James O'Brien

I am a contributing editor/writer/troublemaker for NBC's Pro Hockey Talk blog.

Marner wants more clutch, defensive role with Maple Leafs


The Toronto Maple Leafs were propelled by the excellent play of rookies in 2016-17, and Auston Matthews wasn’t the only first-year-difference-maker.

There were times when people wondered if Mitch Marner was enjoying an even better freshman foray into the NHL, and while the ultimate argument – and Calder trophy – went to Matthews, that’s still quite the start.

Marner, 20, isn’t stopping there.

As The Toronto Sun’s Lance Hornby reports, Marner wants more.

Marner hopes to be on the ice in more “clutch” situations. He expects more teams to target the Leafs as a legitimate threat, much like Mike Babcock does. Marner also seeks more defensive responsibilities in 2017-18.

“You want to be out there to get a game tied so you can win it in overtime,” Marner said. “You want a bigger role, go out on every shift like it’s your last.

“Defense has always been important to me, it was always taught first. You’re always trying to see the guy coming in so they can’t back-door us.”

In his rookie season, Marner began 55.9 of his shifts in the offensive zone vs. 44.1 of them in his own zone. His possession numbers were solid but unspectacular, at least from the standpoint of limiting other players’ chances.

Also, much like Matthews and other young players, Marner barely registered any ice time on the penalty kill.

That honestly might be the smart way to play those guys, regardless of their ages. There’s a school of thought that you’re better off saving your best players for even-strength and man-advantage situations, so Marner could conceivably be better off with similar deployment even if his all-around game improves.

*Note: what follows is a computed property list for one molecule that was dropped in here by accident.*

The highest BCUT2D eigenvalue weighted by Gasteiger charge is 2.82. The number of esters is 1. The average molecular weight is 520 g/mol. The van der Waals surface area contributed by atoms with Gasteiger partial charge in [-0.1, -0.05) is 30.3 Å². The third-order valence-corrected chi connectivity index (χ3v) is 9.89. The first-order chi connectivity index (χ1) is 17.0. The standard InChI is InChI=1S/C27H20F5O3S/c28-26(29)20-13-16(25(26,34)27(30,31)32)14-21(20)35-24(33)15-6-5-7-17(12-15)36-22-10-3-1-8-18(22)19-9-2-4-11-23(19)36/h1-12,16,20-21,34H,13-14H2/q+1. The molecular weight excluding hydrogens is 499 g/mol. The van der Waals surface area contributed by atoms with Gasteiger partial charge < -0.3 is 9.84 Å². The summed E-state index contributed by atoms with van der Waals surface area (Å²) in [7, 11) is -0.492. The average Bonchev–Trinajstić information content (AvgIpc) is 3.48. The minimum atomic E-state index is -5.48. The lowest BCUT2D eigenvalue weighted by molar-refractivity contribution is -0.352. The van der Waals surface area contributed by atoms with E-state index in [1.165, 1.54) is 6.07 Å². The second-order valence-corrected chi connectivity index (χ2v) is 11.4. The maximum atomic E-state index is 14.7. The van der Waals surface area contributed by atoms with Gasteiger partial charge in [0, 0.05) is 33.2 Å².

There’s also some argument about whether his diminutive size will keep him from heavier defensive assignments.

If nothing else, the clutch argument might be one area where Marner indeed gains some ground.

When the Leafs need a goal, they may very well be better off loading up with both Marner and Matthews on the same line. It would be even more interesting to see if Marner would be used often when Toronto is the one protecting a slim lead, instead.

Babcock is one-part progressive thinker, one-part old-school type, so perhaps it will take time for Marner to earn trust in those crucial situations. Excelling in those areas could force Babcock’s hand, though.

Oh, and in other news, Marner got a really clutch tattoo of Neptune this summer. Maybe this will slow down some of the heckling about him looking like a child?

Eh, baby steps, kid.

Panthers add Harry Zolnierczyk to PTO mix


The Florida Panthers already handed a PTO offer to Brandon Pirri, and now they’re doing the same with Harry Zolnierczyk.

With Radim Vrbata, Evgeni Dadonov, and Micheal Haley already added to the roster with full contracts this summer, the Panthers will have some work to do in integrating new players (and adjusting to the departure of guys like Jonathan Marchessault, Jussi Jokinen, and Reilly Smith).

Zolniercyzk – called Harry Z by anyone interested in brevity or typo avoidance – last suited up for the Nashville Predators. Harry Z played in 24 regular-season games and 11 playoff contests, averaging less than nine minutes of ice time per contest.

(As you can see, he had enough time for Matt Cullen to put him in a headlock during the 2017 Stanley Cup Final, so there’s that.)

Report: Pastrnak’s agent to ask Bruins about eight-year deal on Friday


The Boston Herald’s Steve Conroy caught up with Bruins exec Cam Neely and David Pastrnak‘s agent J.P. Barry, and there are some awfully interesting updates regarding the rising forward’s negotiations.

Most pressingly, Barry told Conroy that the two sides are set to speak again on Friday, and there will be an argument made from Pastrnak’s side for an eight-year deal.

Barry backed up reports that a six-year, $36 million contract (which included a $6M cap hit) wouldn’t be enough.

Somewhat refreshingly, Neely addressed one of the burning questions head on: how would Leon Draisaitl‘s eight-year deal with an $8.5M cap hit figure in?

“If it looks like an abundance of players and the market has shifted, then you should look at it, but if it’s one player that you’re hanging your hat on then I don’t know if that’s a market shift,” Neely said. “I don’t know if the market has really shifted as much as people think.”